Recently convicted former Special Forces operative Snake Plissken (Kurt Russell, in this career-changing and iconically cool role) is about to be locked away for the rest of his life, but he’s offered a pardon if he can rescue the stranded President (Donald Pleasence), from Manhattan Island, in less than twenty-four hours.
As a sizable John Carpenter fan, I’ve always liked ‘Escape From New York’ and this Special Ed version is the icing on the cake. Considering when the movie was made (look out for Snake landing his glider on the top of the Twin Towers), the DVD extras and the revamped audio and video are nothing short of excellent.
The DVD is chock-full of extras, including some good informative and personal directors/actors/producers commentaries, documentaries and a whole Missing Reel, which is the film’s original opening sequence that was cut prior to release, comic books, Snake Plissken montage videos, galleries of production photos and lobby cards, interviews and plenty to keep fans and newcomers glued to their remote control.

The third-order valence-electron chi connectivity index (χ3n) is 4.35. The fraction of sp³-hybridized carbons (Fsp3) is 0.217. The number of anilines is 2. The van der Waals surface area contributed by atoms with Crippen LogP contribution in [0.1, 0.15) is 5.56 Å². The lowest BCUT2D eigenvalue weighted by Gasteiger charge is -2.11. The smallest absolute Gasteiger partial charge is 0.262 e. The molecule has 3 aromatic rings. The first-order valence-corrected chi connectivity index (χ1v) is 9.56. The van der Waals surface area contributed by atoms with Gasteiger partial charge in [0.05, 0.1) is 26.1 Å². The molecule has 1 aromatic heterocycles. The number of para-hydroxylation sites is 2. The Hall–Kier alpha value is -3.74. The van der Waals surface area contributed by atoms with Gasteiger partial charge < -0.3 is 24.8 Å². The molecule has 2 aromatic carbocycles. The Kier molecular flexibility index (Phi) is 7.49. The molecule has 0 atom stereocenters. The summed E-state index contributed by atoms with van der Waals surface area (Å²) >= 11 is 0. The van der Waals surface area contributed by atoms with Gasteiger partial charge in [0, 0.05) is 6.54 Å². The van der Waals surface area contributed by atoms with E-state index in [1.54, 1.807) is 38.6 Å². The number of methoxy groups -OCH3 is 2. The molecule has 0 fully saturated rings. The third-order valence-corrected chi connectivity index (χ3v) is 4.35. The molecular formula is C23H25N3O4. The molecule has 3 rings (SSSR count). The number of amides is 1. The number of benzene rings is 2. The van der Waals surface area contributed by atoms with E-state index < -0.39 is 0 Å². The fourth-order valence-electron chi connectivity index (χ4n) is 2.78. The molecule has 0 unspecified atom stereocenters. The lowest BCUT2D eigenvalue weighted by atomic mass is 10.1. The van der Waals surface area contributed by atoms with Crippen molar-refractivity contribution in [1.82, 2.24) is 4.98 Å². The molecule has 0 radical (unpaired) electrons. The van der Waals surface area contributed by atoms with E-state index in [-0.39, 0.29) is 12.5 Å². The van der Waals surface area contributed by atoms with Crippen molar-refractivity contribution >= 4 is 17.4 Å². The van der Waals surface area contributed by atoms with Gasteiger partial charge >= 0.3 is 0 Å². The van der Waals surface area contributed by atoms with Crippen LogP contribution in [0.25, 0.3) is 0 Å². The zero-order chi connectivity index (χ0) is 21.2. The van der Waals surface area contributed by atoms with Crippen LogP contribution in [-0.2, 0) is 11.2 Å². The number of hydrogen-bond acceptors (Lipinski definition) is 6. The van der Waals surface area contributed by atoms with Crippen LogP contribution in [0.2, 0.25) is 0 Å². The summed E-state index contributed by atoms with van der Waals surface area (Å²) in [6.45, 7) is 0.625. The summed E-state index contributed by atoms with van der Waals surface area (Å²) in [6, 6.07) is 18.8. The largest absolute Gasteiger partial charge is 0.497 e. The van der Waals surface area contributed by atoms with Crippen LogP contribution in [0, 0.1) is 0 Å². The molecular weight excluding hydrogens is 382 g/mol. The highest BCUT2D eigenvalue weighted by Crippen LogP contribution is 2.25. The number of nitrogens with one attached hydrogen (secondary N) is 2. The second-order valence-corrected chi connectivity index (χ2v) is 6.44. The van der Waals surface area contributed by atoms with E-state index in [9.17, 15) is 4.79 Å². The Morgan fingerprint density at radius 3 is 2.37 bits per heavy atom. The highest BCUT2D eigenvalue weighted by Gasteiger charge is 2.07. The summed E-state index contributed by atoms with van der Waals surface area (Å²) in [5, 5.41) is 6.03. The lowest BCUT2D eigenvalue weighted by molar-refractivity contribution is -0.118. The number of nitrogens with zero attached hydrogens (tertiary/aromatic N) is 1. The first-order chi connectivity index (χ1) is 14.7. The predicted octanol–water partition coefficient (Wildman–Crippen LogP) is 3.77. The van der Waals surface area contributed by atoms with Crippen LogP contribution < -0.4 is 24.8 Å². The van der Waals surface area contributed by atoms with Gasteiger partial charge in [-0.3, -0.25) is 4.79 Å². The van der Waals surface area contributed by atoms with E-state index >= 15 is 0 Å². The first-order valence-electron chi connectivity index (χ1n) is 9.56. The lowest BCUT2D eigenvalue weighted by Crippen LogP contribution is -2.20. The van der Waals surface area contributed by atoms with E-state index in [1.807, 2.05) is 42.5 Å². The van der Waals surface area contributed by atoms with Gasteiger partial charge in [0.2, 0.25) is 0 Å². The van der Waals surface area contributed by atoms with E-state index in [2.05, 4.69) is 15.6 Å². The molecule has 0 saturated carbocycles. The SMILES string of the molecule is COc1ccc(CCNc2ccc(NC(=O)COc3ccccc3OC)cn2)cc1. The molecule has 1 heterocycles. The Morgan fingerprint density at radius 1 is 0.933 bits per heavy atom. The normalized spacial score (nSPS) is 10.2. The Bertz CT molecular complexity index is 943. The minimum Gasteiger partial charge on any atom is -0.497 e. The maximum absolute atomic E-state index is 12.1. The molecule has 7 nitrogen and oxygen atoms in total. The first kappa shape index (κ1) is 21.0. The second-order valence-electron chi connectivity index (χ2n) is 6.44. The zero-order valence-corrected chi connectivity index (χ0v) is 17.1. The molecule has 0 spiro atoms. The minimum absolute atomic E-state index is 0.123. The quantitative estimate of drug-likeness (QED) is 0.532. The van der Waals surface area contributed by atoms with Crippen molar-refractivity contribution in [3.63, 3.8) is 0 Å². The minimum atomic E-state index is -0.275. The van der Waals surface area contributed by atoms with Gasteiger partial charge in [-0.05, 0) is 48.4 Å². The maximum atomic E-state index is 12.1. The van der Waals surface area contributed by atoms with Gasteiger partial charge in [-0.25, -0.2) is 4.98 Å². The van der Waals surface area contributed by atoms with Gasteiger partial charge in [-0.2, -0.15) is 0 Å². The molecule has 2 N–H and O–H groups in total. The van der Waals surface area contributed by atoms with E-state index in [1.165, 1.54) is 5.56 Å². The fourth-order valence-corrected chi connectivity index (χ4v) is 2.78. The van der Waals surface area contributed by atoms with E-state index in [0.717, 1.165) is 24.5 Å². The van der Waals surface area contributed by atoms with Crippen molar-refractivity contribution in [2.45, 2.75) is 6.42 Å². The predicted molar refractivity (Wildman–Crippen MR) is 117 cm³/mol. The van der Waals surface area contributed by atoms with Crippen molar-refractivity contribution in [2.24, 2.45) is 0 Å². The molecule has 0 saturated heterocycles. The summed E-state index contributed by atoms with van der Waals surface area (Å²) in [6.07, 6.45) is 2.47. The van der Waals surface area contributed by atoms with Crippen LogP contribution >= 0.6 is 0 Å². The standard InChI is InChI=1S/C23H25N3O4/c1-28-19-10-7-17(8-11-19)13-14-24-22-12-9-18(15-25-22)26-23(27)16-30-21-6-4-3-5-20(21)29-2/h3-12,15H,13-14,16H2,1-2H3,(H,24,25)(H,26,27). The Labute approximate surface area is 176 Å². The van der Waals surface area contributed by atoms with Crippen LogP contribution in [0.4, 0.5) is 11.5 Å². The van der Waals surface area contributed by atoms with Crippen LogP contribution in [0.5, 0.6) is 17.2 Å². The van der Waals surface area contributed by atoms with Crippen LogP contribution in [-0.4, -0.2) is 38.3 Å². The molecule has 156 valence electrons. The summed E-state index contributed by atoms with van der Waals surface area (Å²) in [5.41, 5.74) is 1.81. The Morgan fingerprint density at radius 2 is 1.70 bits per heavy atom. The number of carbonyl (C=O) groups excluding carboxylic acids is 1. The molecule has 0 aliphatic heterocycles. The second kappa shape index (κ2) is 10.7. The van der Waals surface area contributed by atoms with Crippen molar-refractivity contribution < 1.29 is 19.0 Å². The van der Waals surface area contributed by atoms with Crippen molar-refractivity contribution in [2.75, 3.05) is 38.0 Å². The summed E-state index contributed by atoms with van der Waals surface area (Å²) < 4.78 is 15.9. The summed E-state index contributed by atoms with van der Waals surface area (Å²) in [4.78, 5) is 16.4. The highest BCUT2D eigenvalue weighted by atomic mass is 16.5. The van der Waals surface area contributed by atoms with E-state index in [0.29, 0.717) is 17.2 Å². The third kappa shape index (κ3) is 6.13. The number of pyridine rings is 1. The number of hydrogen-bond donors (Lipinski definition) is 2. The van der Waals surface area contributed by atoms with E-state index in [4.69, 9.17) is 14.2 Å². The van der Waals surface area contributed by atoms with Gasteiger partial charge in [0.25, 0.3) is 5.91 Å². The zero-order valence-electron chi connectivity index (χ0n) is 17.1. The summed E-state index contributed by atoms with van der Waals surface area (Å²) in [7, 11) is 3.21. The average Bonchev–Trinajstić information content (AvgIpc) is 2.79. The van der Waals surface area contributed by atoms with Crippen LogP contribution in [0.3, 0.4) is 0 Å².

This is the definitive version of a classic.
Movie: 4.5 out of 5
Extras: 4 out of 5
Saturday, October 01, 2005
I popped into Promotional Props and Costumes to see the guys and scab a coffee, and came away whacked out of my gourd on Evo. I'm always amazed by the contrast between this place, a full blown props workshop, and the news/media office where I work.
They are doing some cool stuff right now and I’ll update the site in the next week or so. Top quality gear with cooling systems and stuff. Some of it is ‘top secret’; in the way that only marketing people can insist that brightly coloured 8’ mascots are.
Anyway, additional most excellent news. For all who know her, Liz is preggers and is going to have a baby (and thank the lord, cos we thought she had yuppie flu). I enclose a picture of the father, Ade.
Massive congrats babes, to you and your monkey…